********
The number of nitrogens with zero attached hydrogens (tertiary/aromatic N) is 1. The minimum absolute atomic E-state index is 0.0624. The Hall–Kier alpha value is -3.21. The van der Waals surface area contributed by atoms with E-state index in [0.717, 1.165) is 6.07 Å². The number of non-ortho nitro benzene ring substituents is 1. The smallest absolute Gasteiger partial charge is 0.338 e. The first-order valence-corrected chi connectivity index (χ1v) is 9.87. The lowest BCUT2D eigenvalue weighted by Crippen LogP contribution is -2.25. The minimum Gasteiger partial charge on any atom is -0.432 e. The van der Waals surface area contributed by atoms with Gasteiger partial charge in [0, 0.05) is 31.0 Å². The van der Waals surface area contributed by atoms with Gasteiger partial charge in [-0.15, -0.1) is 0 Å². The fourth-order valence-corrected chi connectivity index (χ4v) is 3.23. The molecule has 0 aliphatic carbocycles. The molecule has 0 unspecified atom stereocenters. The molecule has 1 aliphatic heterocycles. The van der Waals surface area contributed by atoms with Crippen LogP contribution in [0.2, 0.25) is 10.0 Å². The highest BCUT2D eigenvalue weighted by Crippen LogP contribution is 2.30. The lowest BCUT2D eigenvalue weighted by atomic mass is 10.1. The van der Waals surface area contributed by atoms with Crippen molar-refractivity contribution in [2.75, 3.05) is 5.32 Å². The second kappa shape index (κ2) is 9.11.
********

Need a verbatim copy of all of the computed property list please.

The number of nitrogens with zero attached hydrogens (tertiary/aromatic N) is 1. The minimum absolute atomic E-state index is 0.0624. The Hall–Kier alpha value is -3.21. The van der Waals surface area contributed by atoms with E-state index in [0.717, 1.165) is 6.07 Å². The number of non-ortho nitro benzene ring substituents is 1. The smallest absolute Gasteiger partial charge is 0.338 e. The first-order valence-corrected chi connectivity index (χ1v) is 9.87. The lowest BCUT2D eigenvalue weighted by Crippen LogP contribution is -2.25. The minimum Gasteiger partial charge on any atom is -0.432 e. The van der Waals surface area contributed by atoms with Gasteiger partial charge in [0, 0.05) is 31.0 Å². The van der Waals surface area contributed by atoms with Gasteiger partial charge in [-0.15, -0.1) is 0 Å². The fourth-order valence-corrected chi connectivity index (χ4v) is 3.23. The molecule has 0 aliphatic carbocycles. The molecule has 0 unspecified atom stereocenters. The molecule has 1 aliphatic heterocycles. The van der Waals surface area contributed by atoms with Crippen LogP contribution in [0.2, 0.25) is 10.0 Å². The highest BCUT2D eigenvalue weighted by Crippen LogP contribution is 2.30. The lowest BCUT2D eigenvalue weighted by atomic mass is 10.1. The van der Waals surface area contributed by atoms with Crippen molar-refractivity contribution in [2.75, 3.05) is 5.32 Å². The second kappa shape index (κ2) is 9.11.